At Manor Farm, all of the working animals are called to a meeting by Old Major, a withered but respected pig. He calls for a revolution against Mr. Jones and the rest of the humans who run the farm and force the animals to work for nothing more than what is needed to keep them alive. Old Major explains, "Man serves the interests of no creature except himself." The animals decide this will be a worthy change, and rule that any creature that stands upon two legs is an enemy, but all with four or wings are friends.
Old Major soon dies of old age, but the animals successfully revolt against Mr. Jones and claim Manor Farm (soon renamed Animal Farm) for themselves. The pigs, most intelligent of all farm animals, learn to read. Three of the most outstanding pigs, Snowball, Napoleon and Squealer, set out to educate fellow animals in the principles of "animalism", a way of living based on the Seven Commandments.
- Whatever goes upon two legs is an enemy.
- Whatever goes upon four legs or wings is a friend.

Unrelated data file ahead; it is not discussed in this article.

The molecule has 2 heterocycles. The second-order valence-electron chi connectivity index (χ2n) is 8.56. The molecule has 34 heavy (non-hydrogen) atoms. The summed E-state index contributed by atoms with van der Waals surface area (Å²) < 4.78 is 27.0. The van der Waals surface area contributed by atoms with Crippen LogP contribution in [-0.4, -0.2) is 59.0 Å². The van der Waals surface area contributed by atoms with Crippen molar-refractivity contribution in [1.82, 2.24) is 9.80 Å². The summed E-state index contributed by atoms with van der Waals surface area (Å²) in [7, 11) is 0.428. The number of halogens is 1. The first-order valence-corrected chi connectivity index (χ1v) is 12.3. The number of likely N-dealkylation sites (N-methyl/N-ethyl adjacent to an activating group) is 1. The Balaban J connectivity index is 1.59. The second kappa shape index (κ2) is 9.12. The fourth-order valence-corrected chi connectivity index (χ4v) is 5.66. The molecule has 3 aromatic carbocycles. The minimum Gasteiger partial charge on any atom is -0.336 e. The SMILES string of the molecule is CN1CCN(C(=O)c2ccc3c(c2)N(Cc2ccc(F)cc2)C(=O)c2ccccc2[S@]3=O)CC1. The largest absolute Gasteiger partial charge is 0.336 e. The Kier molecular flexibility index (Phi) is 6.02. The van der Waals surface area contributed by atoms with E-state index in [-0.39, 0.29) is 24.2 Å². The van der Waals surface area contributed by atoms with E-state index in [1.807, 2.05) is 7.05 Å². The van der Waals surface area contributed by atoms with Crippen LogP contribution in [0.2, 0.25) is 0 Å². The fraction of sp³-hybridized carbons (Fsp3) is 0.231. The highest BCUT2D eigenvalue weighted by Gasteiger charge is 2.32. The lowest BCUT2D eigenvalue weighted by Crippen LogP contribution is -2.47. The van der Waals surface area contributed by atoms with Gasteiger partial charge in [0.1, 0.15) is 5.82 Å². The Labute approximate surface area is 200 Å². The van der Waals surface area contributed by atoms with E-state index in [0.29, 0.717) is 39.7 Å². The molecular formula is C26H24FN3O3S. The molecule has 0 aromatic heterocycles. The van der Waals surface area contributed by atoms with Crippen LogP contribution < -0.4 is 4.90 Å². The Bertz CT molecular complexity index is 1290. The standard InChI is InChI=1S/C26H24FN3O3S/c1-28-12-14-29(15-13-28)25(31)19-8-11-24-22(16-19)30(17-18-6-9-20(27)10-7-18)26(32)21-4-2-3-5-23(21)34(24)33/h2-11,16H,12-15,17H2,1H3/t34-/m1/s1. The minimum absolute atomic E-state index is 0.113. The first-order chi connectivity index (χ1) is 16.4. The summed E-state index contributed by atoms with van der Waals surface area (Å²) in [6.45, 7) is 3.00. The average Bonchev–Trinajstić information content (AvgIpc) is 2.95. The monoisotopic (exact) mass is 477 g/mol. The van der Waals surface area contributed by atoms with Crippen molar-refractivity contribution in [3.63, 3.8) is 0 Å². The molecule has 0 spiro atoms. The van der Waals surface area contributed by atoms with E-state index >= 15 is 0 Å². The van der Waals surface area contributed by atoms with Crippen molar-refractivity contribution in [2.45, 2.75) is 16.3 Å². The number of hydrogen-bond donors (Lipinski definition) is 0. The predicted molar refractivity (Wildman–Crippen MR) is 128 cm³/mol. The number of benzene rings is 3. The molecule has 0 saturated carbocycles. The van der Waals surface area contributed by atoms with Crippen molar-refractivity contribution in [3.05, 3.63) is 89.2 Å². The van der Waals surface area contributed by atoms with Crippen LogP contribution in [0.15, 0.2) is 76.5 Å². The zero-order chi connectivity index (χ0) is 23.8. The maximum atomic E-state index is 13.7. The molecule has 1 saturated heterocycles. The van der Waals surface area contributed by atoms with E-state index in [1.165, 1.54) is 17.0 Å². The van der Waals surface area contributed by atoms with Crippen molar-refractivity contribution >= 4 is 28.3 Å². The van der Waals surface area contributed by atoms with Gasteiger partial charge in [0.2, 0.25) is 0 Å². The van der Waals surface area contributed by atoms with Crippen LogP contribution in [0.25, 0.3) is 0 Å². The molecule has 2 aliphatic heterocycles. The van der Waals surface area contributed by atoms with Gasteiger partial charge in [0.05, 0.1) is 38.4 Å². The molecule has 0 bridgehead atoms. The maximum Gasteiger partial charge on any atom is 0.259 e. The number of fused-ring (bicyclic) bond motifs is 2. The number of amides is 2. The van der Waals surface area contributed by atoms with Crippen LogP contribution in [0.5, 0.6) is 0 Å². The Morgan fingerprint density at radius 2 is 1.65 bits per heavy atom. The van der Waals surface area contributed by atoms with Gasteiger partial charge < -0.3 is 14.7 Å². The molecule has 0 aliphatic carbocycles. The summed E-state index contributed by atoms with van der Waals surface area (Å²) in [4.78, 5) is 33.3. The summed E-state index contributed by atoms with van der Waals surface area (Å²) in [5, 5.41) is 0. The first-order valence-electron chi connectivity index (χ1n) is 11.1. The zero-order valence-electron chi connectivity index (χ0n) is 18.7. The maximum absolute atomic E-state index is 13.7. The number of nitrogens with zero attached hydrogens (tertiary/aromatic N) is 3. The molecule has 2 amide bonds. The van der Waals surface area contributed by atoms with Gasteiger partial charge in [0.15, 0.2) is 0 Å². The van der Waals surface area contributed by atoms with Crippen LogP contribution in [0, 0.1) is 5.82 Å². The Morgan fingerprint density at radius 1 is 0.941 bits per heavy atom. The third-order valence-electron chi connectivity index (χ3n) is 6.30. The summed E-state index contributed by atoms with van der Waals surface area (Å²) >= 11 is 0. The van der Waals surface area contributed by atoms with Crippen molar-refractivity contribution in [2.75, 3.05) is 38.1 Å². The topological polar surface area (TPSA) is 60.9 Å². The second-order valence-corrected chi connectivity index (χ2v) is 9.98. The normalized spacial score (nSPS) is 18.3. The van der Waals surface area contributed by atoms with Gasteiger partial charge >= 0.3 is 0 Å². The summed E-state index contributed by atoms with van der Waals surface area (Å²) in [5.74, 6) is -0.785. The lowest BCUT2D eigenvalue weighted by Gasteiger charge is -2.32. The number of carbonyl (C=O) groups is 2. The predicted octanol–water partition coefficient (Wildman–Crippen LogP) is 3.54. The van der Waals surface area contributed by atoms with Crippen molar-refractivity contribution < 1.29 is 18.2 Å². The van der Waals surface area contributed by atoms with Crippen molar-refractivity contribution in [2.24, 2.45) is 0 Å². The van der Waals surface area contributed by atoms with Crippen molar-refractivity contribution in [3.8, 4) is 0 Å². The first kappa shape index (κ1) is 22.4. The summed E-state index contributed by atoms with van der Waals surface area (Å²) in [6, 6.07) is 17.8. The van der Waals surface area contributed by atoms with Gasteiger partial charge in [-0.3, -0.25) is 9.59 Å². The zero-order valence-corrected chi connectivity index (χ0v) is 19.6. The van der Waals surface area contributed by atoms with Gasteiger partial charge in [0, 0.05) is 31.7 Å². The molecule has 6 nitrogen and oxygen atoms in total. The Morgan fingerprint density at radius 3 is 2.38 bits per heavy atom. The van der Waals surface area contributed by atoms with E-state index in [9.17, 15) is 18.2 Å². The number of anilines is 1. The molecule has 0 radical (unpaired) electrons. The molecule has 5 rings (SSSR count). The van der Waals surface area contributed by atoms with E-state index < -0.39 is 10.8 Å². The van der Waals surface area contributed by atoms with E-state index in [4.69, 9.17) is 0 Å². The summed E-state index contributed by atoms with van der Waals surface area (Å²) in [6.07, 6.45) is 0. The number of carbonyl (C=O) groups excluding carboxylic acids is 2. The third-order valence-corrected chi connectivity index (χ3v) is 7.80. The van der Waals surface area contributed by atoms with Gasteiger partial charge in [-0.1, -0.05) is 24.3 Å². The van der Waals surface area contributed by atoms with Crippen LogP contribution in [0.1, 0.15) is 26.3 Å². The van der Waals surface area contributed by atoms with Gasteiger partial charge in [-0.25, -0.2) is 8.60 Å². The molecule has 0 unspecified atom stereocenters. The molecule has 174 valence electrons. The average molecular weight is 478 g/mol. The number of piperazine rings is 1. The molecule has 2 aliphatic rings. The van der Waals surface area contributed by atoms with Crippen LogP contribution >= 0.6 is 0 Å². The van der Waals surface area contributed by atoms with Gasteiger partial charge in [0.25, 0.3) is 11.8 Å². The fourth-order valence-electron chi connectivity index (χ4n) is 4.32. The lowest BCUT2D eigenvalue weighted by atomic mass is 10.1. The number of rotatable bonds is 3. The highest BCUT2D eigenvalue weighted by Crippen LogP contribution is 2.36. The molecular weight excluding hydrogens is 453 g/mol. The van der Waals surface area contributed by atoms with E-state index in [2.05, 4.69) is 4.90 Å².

- No animal shall wear clothes.
- No animal shall sleep in a bed.
- No animal shall drink alcohol.
- No animal shall kill any other animal.
- All animals are equal.
The animals complete the hay harvest more successfully than they had when they worked under humans, but some animals notice that the pigs 'oversee' everything rather than work. On Sundays, a general assembly is held to plan the week ahead, Napoleon and Snowball put forth resolutions on which they almost never agree. Napoleon educates the newest litter of puppies in private, isolated from the rest of the farm.
Mr. Jones and his fellow farmers are all frightened by the rebellion and soon revolutions occur in nearby farms. Jones returns to reclaim his farm with a group of farmers, but the animals force their retreat. Snowball is injured, and one sheep is killed, but the reward "Animal Hero, First Class" is given to both Snowball and Boxer, the horse responsible for the most damage to humans. However, Mollie, a stubborn horse used to being pampered by humans, betrays Animal Farm to go live in the bordering human-run farm.